$bucket = $cluster->openBucket("test");
$manager = $bucket->manager();

$manager->createN1qlIndex("fullName", array("firstName", "lastName" ), '`state` = "active"',
                          true, false);

View Management

Views are stored in design documents. The SDK provides convenient methods to create, retrieve, and remove design documents. To set up views, you create design documents that contain one or more view definitions, and then insert the design documents into a bucket. Each view in a design document is represented by a name and a set of MapReduce functions. The mandatory map function describes how to select and transform the data from the bucket, and the optional reduce function describes how to aggregate the results.

In the PHP SDK, design documents and view definitions are represented by associative arrays. All operations on design documents are performed on a CouchbaseBucketManager instance.

To inspect design documents, you can either retrieve them by name ($bucketManager->getDesignDocument("landmarks");) or iterate through an array of documents ($bucketManager->getDesignDocuments();).

To create or update design documents, use the insertDesignDocument($name, $data) and upsertDesignDocument($name, $data) methods.

The following example inserts design documents with two regular views and one spatial view into a bucket named travel-sample:

// Initialize design document
$designDoc = array(
    'views' => array(
        'by_country' => array(
            'map' => "function (doc, meta) {
                        if (doc.type == 'landmark') {
                           emit([doc.country, doc.city], null);
                        }
                      }"
        ),
        'by_activity' => array(
            'map' => "function (doc, meta) {
                        if (doc.type == 'landmark') {
                          emit(doc.activity, null);
                        }
                      }",
            'reduce' => "_count"
        )
    )
);

// Insert design document into the bucket, as "landmarks"
$manager->insertDesignDocument('landmarks', $designDoc);

$designDoc = array(
    'spatial' => array(
        'by_coordinates' => "function (doc, meta) {
                               if (doc.type == 'landmark') {
                                 emit([doc.geo.lon, doc.geo.lat], null);
                               }
                             }"
    )
);
$manager->insertDesignDocument('landmarks_spatial', $designDoc);

When you want to update an existing document with a new view (or a modification of a view’s definition), you can use the upsertDesignDocument method.

However, this method needs the list of views in the document to be exhaustive, meaning that if you just create the new view definition as previously and add it to a new DesignDocument that you upsert, all your other views will be erased!

The solution is to perform a getDesignDocument, add your view definition to the DesignDocument’s views list, then upsert it. This also works with view modifications, provided the change is in the map or reduce functions (just reuse the same name for the modified View), or for deletion of one out of several views in the document.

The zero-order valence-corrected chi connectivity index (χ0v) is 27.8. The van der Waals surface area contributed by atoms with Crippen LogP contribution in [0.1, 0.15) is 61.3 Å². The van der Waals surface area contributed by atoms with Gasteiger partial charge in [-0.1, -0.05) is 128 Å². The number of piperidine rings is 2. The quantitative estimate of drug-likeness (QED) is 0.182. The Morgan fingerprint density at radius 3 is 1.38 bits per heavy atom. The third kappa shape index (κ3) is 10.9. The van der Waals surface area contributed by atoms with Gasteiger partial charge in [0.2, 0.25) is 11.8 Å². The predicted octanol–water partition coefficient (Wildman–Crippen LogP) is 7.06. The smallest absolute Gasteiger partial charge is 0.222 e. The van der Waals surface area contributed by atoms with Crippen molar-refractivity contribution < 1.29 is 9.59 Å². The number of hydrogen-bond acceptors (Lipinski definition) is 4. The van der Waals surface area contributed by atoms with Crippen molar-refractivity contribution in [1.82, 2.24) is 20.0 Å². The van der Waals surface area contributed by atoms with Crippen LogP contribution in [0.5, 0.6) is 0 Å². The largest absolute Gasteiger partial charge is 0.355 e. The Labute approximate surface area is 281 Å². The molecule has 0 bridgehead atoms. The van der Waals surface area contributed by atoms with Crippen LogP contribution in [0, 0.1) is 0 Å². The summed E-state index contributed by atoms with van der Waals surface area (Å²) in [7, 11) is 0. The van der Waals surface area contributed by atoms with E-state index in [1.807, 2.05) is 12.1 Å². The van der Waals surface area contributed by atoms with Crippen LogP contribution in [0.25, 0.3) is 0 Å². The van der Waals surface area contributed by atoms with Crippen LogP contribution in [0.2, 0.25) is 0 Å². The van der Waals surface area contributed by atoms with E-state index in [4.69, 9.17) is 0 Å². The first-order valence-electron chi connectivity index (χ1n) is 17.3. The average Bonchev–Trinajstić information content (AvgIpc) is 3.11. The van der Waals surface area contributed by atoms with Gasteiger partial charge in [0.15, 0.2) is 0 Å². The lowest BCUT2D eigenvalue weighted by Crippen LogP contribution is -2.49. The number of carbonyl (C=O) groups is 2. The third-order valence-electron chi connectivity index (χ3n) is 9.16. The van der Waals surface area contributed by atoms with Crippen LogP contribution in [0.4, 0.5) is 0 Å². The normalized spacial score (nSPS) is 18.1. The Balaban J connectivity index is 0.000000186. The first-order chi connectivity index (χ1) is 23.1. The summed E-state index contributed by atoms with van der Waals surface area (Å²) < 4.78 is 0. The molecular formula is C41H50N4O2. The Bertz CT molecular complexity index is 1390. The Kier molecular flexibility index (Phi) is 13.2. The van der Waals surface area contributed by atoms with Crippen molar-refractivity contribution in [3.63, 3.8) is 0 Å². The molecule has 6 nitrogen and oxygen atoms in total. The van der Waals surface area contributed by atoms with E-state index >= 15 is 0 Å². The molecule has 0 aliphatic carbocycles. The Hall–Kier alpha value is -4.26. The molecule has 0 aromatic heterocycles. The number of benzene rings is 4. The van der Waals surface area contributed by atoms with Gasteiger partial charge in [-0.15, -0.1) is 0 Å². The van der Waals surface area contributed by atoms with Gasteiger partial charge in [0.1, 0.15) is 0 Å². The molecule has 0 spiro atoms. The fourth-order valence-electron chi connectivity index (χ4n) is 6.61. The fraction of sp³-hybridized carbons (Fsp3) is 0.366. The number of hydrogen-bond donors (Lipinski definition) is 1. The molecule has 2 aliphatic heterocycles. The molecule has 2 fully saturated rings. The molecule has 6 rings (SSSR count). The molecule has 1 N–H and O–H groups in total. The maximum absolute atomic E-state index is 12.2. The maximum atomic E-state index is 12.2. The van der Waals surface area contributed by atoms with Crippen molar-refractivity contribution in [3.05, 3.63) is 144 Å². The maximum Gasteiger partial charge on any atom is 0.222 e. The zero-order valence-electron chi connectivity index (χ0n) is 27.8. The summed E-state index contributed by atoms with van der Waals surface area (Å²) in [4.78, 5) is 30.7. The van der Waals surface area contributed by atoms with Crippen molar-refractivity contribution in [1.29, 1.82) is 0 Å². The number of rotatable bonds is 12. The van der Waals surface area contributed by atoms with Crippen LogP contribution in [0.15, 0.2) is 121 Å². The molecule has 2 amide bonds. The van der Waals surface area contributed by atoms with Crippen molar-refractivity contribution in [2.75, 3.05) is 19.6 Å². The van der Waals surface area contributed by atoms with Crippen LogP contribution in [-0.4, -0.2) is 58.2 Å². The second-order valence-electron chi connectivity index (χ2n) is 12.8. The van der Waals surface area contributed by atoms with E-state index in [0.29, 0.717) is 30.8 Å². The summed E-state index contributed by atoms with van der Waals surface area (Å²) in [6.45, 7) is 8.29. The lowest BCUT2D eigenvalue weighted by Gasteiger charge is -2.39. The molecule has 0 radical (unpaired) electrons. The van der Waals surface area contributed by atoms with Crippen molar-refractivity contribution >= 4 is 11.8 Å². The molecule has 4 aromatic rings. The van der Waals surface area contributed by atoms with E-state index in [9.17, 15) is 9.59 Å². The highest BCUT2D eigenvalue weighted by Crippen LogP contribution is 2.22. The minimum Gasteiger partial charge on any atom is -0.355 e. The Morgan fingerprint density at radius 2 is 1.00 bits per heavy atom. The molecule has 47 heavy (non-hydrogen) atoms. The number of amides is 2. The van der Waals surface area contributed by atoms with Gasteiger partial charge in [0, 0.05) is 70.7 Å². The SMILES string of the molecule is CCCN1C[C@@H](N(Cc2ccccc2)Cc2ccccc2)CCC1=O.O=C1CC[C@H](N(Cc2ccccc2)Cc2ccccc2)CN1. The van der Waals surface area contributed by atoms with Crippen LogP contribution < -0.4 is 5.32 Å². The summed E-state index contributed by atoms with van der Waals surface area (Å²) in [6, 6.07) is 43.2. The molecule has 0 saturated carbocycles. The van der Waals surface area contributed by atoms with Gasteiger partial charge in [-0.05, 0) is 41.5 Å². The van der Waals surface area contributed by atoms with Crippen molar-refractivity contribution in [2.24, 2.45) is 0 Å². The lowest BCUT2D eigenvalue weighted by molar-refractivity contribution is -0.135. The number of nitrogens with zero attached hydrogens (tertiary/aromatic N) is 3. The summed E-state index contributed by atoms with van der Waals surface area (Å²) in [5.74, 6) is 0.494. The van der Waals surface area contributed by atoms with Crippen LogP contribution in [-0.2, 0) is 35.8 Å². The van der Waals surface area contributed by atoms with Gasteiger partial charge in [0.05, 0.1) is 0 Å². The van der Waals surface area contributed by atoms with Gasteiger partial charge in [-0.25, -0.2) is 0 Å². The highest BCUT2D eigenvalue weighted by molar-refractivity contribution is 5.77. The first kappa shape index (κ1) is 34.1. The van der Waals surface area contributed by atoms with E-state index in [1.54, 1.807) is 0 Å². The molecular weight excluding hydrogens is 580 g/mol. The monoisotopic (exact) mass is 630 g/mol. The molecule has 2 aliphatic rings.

// Get design document to be updated
$designDoc = $manager->getDesignDocument('landmarks');

// Update the "by_country" view, adding a reduce
$designDoc['views']['by_country'] += array('reduce' => "_count"); //added reduce function

// Resend to server
$bucketManager->upsertDesignDocument($designName, $designDoc);

To remove a design document from a bucket, call the removeDesignDocument method with the name of the design document.

Configuration Cache File

The legacy client configuration cache file records the current cluster configuration, which Couchbase Server uses at startup.

Client applications use libcouchbase to connect to Couchbase Server. By means of libcouchbase, the client can react to changes in cluster-topology. Whenever the client is started, libcouchbase is instantiated, and checks the local filesystem for a configuration cache file, containing information on the cluster-toplogy. If no such file exists, libcouchbase connects to the cluster by means of a REST method, in order to receive the latest topology details. Once acquired, these details are written to the configuration cache file, locally.

Subsequently, when starting, the client uses the local configuration cache file to acquire its topology data. If at any time, when using this data, the client attempts to access a data item on a node, and is informed by Couchbase Server that the node is incorrect (due to the cluster configuration having changed), the current configuration cache file is duly invalidated. The client then requests an updated set of toplogy details from Couchbase Server; which are themselves then saved locally by the client, as a new configuration cache file.

Use of the configuration cache-file is available only through PHP (not through Java or .NET), Node.js, and Python. Therefore, to use the cache file, add the following to the php.ini:

couchbase.config_cache = /tmp